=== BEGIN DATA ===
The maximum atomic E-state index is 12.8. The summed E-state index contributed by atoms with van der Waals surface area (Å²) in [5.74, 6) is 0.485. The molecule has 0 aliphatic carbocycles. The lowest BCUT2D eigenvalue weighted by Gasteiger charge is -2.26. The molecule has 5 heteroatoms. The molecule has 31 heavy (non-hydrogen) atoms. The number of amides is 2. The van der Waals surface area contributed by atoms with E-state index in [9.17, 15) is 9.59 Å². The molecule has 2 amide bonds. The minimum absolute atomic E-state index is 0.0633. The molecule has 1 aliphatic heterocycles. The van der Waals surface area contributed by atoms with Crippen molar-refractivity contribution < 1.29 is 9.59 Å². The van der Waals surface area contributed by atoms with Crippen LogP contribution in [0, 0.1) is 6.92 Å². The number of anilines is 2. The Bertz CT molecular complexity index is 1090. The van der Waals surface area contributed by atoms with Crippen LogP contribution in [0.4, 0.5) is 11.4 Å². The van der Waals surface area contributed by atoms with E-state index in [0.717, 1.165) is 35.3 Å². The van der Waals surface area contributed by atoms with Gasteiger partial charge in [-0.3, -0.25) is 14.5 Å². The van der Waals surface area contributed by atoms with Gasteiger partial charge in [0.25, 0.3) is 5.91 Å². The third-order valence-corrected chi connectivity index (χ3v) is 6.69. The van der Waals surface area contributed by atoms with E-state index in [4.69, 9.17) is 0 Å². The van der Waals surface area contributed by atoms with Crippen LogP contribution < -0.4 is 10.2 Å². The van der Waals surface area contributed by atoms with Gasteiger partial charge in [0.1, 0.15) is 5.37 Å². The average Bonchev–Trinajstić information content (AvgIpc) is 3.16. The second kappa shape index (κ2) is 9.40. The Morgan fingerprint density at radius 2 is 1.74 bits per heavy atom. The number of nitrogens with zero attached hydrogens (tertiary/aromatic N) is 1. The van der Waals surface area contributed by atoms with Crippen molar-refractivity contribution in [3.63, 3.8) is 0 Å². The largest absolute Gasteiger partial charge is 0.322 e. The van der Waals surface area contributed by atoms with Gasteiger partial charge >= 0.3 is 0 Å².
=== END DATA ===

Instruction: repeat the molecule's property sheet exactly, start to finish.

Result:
The maximum atomic E-state index is 12.8. The summed E-state index contributed by atoms with van der Waals surface area (Å²) in [5.74, 6) is 0.485. The molecule has 0 aliphatic carbocycles. The lowest BCUT2D eigenvalue weighted by Gasteiger charge is -2.26. The molecule has 5 heteroatoms. The molecule has 31 heavy (non-hydrogen) atoms. The number of amides is 2. The van der Waals surface area contributed by atoms with E-state index in [9.17, 15) is 9.59 Å². The molecule has 2 amide bonds. The minimum absolute atomic E-state index is 0.0633. The molecule has 1 aliphatic heterocycles. The van der Waals surface area contributed by atoms with Crippen molar-refractivity contribution < 1.29 is 9.59 Å². The van der Waals surface area contributed by atoms with Crippen LogP contribution in [0, 0.1) is 6.92 Å². The number of anilines is 2. The Bertz CT molecular complexity index is 1090. The van der Waals surface area contributed by atoms with Crippen LogP contribution in [0.4, 0.5) is 11.4 Å². The van der Waals surface area contributed by atoms with E-state index in [0.717, 1.165) is 35.3 Å². The van der Waals surface area contributed by atoms with Gasteiger partial charge in [-0.3, -0.25) is 14.5 Å². The van der Waals surface area contributed by atoms with Gasteiger partial charge in [0.25, 0.3) is 5.91 Å². The third-order valence-corrected chi connectivity index (χ3v) is 6.69. The van der Waals surface area contributed by atoms with E-state index in [4.69, 9.17) is 0 Å². The van der Waals surface area contributed by atoms with Crippen LogP contribution < -0.4 is 10.2 Å². The van der Waals surface area contributed by atoms with Gasteiger partial charge in [0.1, 0.15) is 5.37 Å². The average Bonchev–Trinajstić information content (AvgIpc) is 3.16. The second kappa shape index (κ2) is 9.40. The Morgan fingerprint density at radius 2 is 1.74 bits per heavy atom. The number of nitrogens with zero attached hydrogens (tertiary/aromatic N) is 1. The van der Waals surface area contributed by atoms with Crippen molar-refractivity contribution in [3.63, 3.8) is 0 Å². The largest absolute Gasteiger partial charge is 0.322 e. The van der Waals surface area contributed by atoms with Gasteiger partial charge >= 0.3 is 0 Å².